How about a .ART to .JPG file converter? .ART is an AOL file format, and I haven’t been able to find a piece of software yet (pay or free) that can handle a direct conversion. I can save the .ART as a .BMP and then to a .JPG, but I have around 3000 pictures to convert and doing that two step process on a one by one basis would be really time-consuming.

Prez, batch convert all the .art to .bmp, then batch convert the .bmp to .jpg. that way it’s a simple, fast, two step (almost two click) process.

That’s a pretty bad definition of lossy. That’s like saying that 24-bit BMP is lossy because it can’t handle 32 Million colors. As long as the image is less than or equal to 256 colors, GIF is non-lossy. And claiming that it doesn’t let you control the amount of compression is a rather bad objection. Since it’s non-lossy, it’s only logical to use the highest compression. It’s possible to encode a GIF file with no compression. It’s not GIF that disallows this; it’s your image program.

if you have a mac then Graphic Converter is top notch for graphic conversion. But then if you had a mac then you would probably know that anyway.

Achernar, that makes sense… but there are so many sites that say it’s lossy and as many that say it’s non-lossy… could someone clearly explain the meaning of a lossy format; and is there an write-up on the GIF format by Compuserve that i can read up ?

i did a test today on the differences between .gif and .jpg and as indicated in this thread, a .bmp converted to .jpg is not only smaller, but also retains better quality… could someone list the advantages of using .gif over .jpg (other than the ability of .gifs to be animated; and the transparency thing)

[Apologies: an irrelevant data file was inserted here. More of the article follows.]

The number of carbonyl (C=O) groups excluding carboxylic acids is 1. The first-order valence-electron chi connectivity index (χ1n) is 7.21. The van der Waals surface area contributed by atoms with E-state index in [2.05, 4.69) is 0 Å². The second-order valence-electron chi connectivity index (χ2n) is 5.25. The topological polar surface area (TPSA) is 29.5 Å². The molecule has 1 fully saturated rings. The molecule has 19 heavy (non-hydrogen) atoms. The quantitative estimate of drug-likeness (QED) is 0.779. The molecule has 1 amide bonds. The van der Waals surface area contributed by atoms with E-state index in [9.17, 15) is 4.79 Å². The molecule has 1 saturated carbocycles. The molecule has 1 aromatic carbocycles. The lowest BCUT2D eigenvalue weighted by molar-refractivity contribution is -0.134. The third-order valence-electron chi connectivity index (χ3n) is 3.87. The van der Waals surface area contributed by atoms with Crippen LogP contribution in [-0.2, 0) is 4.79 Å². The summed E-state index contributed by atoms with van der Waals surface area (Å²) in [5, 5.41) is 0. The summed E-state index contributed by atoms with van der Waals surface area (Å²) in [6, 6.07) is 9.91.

Very simply speaking, JPGs are better for photographs, and GIFs are better for drawings. For instance, look at the Straight Dope logo at the top of this page. JPGs tend to smooth out sharp edges, so the sharp delineations between blue and yellow would look very ugly in a JPG file with medium compression. GIFs, on the other hand, tend to rely on repeated colors and color combinations. If you were to write out the Straight Dope logo pixel by pixel, it would have huge sequences of blue-blue-blue-blue-blue, etc. GIF eats this up. In a photograph, however, you wouldn’t expect things like that, so GIF will have a hard time with them. Another thing of note is that in GIFs, one shade of green and a slghtly different shade of green are as far apart as black and white, but in JPG, colors that are close to each other can be smoothed together.

You are definitely right, that in order to save something as a GIF, it requires that it be lessened to 256 colors. Photographs typically will lose a lot in this process, but drawings typically will already be in less 256 colors.

The GIF specification (not exactly light reading) states that GIFs can be encoded using 2, 4, 8, 16, 32, 64, 128, or 256 colors. In order to optimize your GIF, you should use the minimum number of colors that you need. For instance, I believe that the :slight_smile: image uses only 32 colors (and most of them are shades of yellow). However, it seems to me that for small files this will be helpful—it may cut the size of the :slight_smile: image (375 bytes) in half—but for large files, like the Straight Dope logo (6951 bytes), it probably doesn’t help a whole lot.

Seconded. GC’s list of supported image formats is downright scary.

If you have an image that GraphicConverter can’t read, it’s not worth viewing anyway. :wink: